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AAPG Bulletin


AAPG Bulletin, V. 86, No. 4 (April 2002), P. 539-556.

Copyright ©2002. The American Association of Petroleum Geologists. All rights reserved.

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Cambrian-Ordovician Knox production in Ohio: Three case studies of structural-stratigraphic traps

Ronald A. Riley,1 John Wicks,2 John Thomas3

1Ohio Department of Natural Resources, Division of Geological Survey, 4383 Fountain Square Drive, Columbus, Ohio, 43224-1362; email: [email protected]
2Red Bird Producing Company, 345 N. Market Street, Wooster, Ohio, 44691; email: [email protected]
3Belden and Blake Corporation, 5200 Stoneham Road, North Canton, Ohio, 44720-0500; email: [email protected]


Ronald A. Riley received his B.S. degree in geology in 1975 from Miami University, Ohio, and his M.S. in geology from Bowling Green State University, Ohio, in 1979. He worked as an exploration geologist for Texaco, Inc. from 1980 to 1985 in Tulsa, Oklahoma, and Denver, Colorado. From 1985 to the present, Riley has been in the petroleum geology group with the Ohio Division of Geological Survey, where his research projects include stratigraphic studies and reservoir characterization of the Cambrian-Ordovician Knox Group, the Silurian Clinton sandstone, the Devonian shales, and the Upper Mississippian and Lower Pennsylvanian sandstones.

John Wicks is exploration geoscientist at Red Bird Producing Company in Wooster, Ohio. One of his responsibilities is developing company assets in the South Canaan pool. He received B.A. and M.S degrees in geology from the University of Toledo, Ohio, and has been a petroleum geoscientist for more than 20 years. He has worked offshore Gulf of Mexico with both Cities Service Corporation and the Standard Oil Company (Ohio). Prior to joining Red Bird in 1993, John was an exploration geologist for BP Exploration working North Alaska.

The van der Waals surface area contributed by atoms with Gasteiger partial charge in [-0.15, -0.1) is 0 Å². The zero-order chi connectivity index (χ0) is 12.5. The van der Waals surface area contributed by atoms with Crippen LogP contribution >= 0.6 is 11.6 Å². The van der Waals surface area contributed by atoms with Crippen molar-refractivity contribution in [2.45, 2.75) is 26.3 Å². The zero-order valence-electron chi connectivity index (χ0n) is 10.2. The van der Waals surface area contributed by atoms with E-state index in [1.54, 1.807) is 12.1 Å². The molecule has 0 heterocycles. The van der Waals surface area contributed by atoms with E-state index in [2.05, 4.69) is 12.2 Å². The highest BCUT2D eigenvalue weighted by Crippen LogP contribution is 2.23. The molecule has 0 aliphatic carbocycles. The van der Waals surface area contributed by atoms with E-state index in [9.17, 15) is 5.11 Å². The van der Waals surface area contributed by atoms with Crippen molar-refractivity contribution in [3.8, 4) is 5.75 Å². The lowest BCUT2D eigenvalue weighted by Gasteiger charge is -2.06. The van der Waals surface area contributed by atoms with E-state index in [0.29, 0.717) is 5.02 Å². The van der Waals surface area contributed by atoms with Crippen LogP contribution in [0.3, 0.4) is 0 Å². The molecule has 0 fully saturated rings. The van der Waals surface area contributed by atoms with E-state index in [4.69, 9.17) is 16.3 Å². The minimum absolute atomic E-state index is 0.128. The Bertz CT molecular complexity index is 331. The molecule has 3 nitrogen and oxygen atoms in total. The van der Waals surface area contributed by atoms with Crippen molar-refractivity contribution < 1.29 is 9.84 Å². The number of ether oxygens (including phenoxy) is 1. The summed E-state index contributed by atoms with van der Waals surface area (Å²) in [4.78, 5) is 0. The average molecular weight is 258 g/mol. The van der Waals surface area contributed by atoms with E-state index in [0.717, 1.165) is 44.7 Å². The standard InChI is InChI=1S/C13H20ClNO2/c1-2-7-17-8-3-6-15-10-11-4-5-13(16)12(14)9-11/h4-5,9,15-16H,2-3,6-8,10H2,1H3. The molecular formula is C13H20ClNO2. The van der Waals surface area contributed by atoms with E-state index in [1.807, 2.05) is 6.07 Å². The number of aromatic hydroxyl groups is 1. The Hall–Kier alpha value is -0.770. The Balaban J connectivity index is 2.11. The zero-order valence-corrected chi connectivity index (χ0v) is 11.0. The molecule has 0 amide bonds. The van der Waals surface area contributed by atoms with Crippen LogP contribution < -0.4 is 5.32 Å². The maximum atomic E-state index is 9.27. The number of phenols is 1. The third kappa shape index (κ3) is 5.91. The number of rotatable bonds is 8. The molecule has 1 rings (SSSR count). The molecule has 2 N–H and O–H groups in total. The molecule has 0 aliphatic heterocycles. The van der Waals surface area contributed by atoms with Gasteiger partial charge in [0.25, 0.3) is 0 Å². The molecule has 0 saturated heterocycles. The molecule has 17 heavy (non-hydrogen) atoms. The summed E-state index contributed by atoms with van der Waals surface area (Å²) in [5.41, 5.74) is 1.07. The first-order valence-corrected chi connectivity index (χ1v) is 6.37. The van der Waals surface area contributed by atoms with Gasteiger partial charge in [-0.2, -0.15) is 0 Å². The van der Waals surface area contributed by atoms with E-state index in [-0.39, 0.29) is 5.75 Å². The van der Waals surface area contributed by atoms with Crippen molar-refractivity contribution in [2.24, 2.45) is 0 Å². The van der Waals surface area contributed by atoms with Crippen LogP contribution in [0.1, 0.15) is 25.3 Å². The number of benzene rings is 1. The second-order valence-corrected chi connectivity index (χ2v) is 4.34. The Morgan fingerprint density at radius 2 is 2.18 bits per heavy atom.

John Thomas is a senior geologist with the Belden and Blake Corporation, where his work is primarily focused on exploratory gas plays in the Appalachian basin. John received a B.S. degree in geology from Muskingum College, Ohio, in 1982 and an M.S. degree in geology from Kent State University, Ohio, in 1985. His main research interests are the development of depositional and structural models for the Knox sandstones and dolomites.


We thank Merrianne Hackathorn, Dennis Hull, and Larry Wickstrom for their helpful reviews, and Lisa VanDoren and Ed Kuehnle for assisting in figure preparation. We thank the Belden and Blake Corporation and Red Bird Producing Company for sharing their insight on these fields, and the Dart Oil and Gas Corporation and Bill Arnholt for allowing the use of a seismic line.


The Knox Dolomite (Cambrian-Ordovician) in Ohio consists of a mixed carbonate-siliciclastic sequence deposited in a tidal-flat to shallow-marine environment along a broad continental shelf. Knox hydrocarbon production occurs in porous sandstone and dolomite reservoirs in the Copper Ridge dolomite, Rose Run sandstone, and Beekmantown dolomite. In Ohio, historical Knox exploration and development have been focused on paleogeomorphic traps within the prolific Morrow Consolidated field, and more recently, within and adjacent to the Rose Run subcrop. Although these paleogeomorphic traps have yielded significant Knox production, structural and stratigraphic traps are being largely ignored. Three Knox-producing pools demonstrate structural and stratigraphic traps: the Birmingham-Erie pool in southeastern Erie and southwestern Lorain counties, the South Canaan pool in northern Wayne County, and the East Randolph pool in south-central Portage County. Enhanced porosity and permeability from fractures, as evident in the East Randolph pool, are also an underexplored mechanism for Knox hydrocarbon accumulation. An estimated 800 bcf of gas from undiscovered Knox resources makes the Knox one of the most attractive plays in the Appalachian basin.

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